02/10/2017 13:26 BST | Updated 04/10/2017 08:26 BST

Who Is Stephen Paddock? What We Know About The Las Vegas Shooting So Far

Gunman's brother 'horrified'.

At least 58 people have been killed and more than 400 injured in the worst mass shooting in modern US history on Monday morning.

Stephen Paddock has been named as the gunman who opened fire at the Route 91 Harvest country music festival near the Mandalay Bay Resort and Casino on the city’s strip at about 10.20pm on Sunday local time (6.20am Monday BST).

The mass shooting is the worst in modern US history, surpassing the Pulse nightclub massacre in Orlando where 49 people were gunned down last year.

Stephen Paddock has been named as the gunman who opened fire at the Route 91 Harvest country music festival.

Here’s everything we know about the shooter so far:

Who is Stephen Paddock?

A growing and detailled profile of Paddock suggests he lived in a Nevada retirement community and was a multimillionaire real-estate investor who liked to travel to Las Vegas to play high-stakes video poker.

Police said they believe Paddock was the “sole aggressor” and acted alone. Paddock lived in Mesquite, Nevada. Officers are searching his home. 

While Islamic State claimed responsibility for the shooting, saying she “shooter converted to Islam months ago”, Aaron Rouse, the FBI agent in charge in Las Vegas, said investigators saw no connection to international terrorism. 

Police said they had no information about Paddock’s motive, that he had no criminal record and was not believed to be connected to any militant group. 

A senior US government official told Reuters that Paddock’s name was not on any database of suspected terrorists.

One US official said there was reason to believe that the shooter had a history of psychological problems, Reuters reports.

Steve Marcus / Reuters
Las Vegas Metro Police and medical workers stage in the intersection of Tropicana Avenue and Las Vegas Boulevard South after a mass shooting at a music festival on the Las Vegas Strip in Las Vegas, Nevada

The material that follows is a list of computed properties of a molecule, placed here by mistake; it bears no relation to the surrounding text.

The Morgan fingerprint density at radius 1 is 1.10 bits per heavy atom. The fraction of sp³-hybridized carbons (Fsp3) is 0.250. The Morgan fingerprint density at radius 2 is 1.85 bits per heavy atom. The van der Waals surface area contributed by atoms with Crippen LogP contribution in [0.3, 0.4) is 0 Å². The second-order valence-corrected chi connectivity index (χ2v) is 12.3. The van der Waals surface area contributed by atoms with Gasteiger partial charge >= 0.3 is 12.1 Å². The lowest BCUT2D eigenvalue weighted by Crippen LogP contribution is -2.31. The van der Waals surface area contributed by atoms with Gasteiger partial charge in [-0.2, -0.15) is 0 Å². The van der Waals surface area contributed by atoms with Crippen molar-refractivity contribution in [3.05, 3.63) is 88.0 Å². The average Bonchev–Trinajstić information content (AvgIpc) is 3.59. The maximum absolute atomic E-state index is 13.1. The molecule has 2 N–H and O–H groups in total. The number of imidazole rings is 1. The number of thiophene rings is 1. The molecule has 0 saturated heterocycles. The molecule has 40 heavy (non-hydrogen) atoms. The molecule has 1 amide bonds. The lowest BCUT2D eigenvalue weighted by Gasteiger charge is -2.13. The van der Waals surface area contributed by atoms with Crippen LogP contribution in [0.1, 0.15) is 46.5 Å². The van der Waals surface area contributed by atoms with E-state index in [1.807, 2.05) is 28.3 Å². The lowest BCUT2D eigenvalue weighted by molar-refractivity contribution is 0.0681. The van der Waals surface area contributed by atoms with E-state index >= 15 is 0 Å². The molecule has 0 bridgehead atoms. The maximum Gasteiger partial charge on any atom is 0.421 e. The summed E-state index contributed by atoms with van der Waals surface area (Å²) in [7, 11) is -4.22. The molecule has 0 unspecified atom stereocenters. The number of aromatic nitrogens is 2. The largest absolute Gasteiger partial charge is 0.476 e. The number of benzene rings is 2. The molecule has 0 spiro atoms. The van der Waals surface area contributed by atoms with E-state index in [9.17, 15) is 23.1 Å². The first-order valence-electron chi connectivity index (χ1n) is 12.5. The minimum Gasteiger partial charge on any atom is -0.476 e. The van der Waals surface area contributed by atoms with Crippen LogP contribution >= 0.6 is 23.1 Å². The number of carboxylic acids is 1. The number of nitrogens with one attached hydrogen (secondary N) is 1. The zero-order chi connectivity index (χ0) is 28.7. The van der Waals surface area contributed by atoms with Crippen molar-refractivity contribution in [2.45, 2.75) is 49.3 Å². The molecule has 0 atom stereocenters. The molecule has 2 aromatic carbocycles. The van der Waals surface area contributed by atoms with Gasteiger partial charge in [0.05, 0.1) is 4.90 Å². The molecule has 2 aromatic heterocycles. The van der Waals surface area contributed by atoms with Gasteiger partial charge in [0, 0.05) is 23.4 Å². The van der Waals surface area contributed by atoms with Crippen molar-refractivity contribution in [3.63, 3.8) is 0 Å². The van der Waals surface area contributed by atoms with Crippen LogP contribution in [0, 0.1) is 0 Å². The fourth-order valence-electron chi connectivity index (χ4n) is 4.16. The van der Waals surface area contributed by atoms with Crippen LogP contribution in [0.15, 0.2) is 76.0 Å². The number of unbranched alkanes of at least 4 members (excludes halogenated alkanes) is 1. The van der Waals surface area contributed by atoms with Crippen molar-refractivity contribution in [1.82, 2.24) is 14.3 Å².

What do police think happened?

Police said they believe Paddock shot concertgoers from the 32nd floor of the Mandalay Bay Resort and Casino. 

A SWAT team blew open the entry to the 32 floor room of the hotel and found the gunman dead, police said.

Police said “numerous firearms” were found in the room. Another police source said a number of them were “long rifles”.

Paddock had been registered as a guest at the hotel since September 28.

Asked if authorities think the shooting was an act of terrorism, Sheriff Joseph Lombardo of Clark County replied, “No. Not at this point. ... We don’t know what his belief system was at this time.” 

Police were seeking “a companion” of the shooter, named Marilou Danley, a woman Lombardo described as Asian and 4ft 11, but have since located her. They have also found vehicles they were seeking. 

Danley is Australian and is possibly of Indonesian decent, The Australian reports.

How did the suspect’s family react?

The suspected shooter’s brother, Eric Paddock, said the family was stunned by the news, Reuters reports.

He said the family were “dumbfounded”, adding: “We can’t understand what happened.”

“No affiliation, no religion, no politics. He never cared about any of that stuff,” Eric Paddock said as he alternately wept and shouted. “He was a guy who had money. He went on cruises and gambled.”

Stephen Paddock, who had worked previously as an accountant and never served in the military, was “not an avid gun guy at all,” though he had a couple of handguns and a long gun, he said.

Eric Paddock also told The Associated Press that he had not talked to his brother in six months and last heard from him when Stephen checked in briefly by text message after Hurricane Irma.

Their mother spoke with him about two weeks ago, and when he found out recently that she needed a walker, he sent her one, Eric Paddock said.

“She’s completely in shock,” he said.

Public records offered no hint of financial distress or criminal history. Eric Paddock, who spoke with reporters outside his home near Orlando, Florida, said even if his brother had been in financial trouble, the family could have bailed him out.

Eric Paddock recalled receiving a recent text from his brother showing “a picture that he won $40,000 on a slot machine. But that’s the way he played.”

He described his brother as a multimillionaire and said they had business dealings and owned property together. He said he was not aware that his brother had gambling debts.

“He had substantial wealth. He’d tell me when he’d win. He’d grouse when he’d lost. He never said he’d lost four million dollars or something. I think he would have told me.”